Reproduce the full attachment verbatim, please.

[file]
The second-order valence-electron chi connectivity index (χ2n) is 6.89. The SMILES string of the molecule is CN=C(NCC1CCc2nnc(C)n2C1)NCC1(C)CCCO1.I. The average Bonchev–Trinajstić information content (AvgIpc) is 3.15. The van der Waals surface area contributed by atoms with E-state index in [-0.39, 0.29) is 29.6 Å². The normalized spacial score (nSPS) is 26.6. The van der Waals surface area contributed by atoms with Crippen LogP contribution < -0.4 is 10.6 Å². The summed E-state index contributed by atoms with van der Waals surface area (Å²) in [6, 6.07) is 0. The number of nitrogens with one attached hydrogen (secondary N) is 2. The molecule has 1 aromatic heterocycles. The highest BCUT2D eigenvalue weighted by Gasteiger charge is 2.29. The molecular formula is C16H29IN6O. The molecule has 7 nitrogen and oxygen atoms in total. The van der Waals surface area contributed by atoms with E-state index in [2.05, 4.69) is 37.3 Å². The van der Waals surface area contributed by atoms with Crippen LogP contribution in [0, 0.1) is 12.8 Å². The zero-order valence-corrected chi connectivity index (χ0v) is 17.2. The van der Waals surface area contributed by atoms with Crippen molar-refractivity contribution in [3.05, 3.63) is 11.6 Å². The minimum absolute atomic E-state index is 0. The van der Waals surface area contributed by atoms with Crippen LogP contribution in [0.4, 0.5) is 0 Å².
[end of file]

The second-order valence-electron chi connectivity index (χ2n) is 6.89. The SMILES string of the molecule is CN=C(NCC1CCc2nnc(C)n2C1)NCC1(C)CCCO1.I. The average Bonchev–Trinajstić information content (AvgIpc) is 3.15. The van der Waals surface area contributed by atoms with E-state index in [-0.39, 0.29) is 29.6 Å². The normalized spacial score (nSPS) is 26.6. The van der Waals surface area contributed by atoms with Crippen LogP contribution < -0.4 is 10.6 Å². The summed E-state index contributed by atoms with van der Waals surface area (Å²) in [6, 6.07) is 0. The number of nitrogens with one attached hydrogen (secondary N) is 2. The molecule has 1 aromatic heterocycles. The highest BCUT2D eigenvalue weighted by Gasteiger charge is 2.29. The molecular formula is C16H29IN6O. The molecule has 7 nitrogen and oxygen atoms in total. The van der Waals surface area contributed by atoms with E-state index in [2.05, 4.69) is 37.3 Å². The van der Waals surface area contributed by atoms with Crippen LogP contribution in [0, 0.1) is 12.8 Å². The zero-order valence-corrected chi connectivity index (χ0v) is 17.2. The van der Waals surface area contributed by atoms with Crippen molar-refractivity contribution in [3.05, 3.63) is 11.6 Å². The minimum absolute atomic E-state index is 0. The van der Waals surface area contributed by atoms with Crippen LogP contribution in [0.4, 0.5) is 0 Å².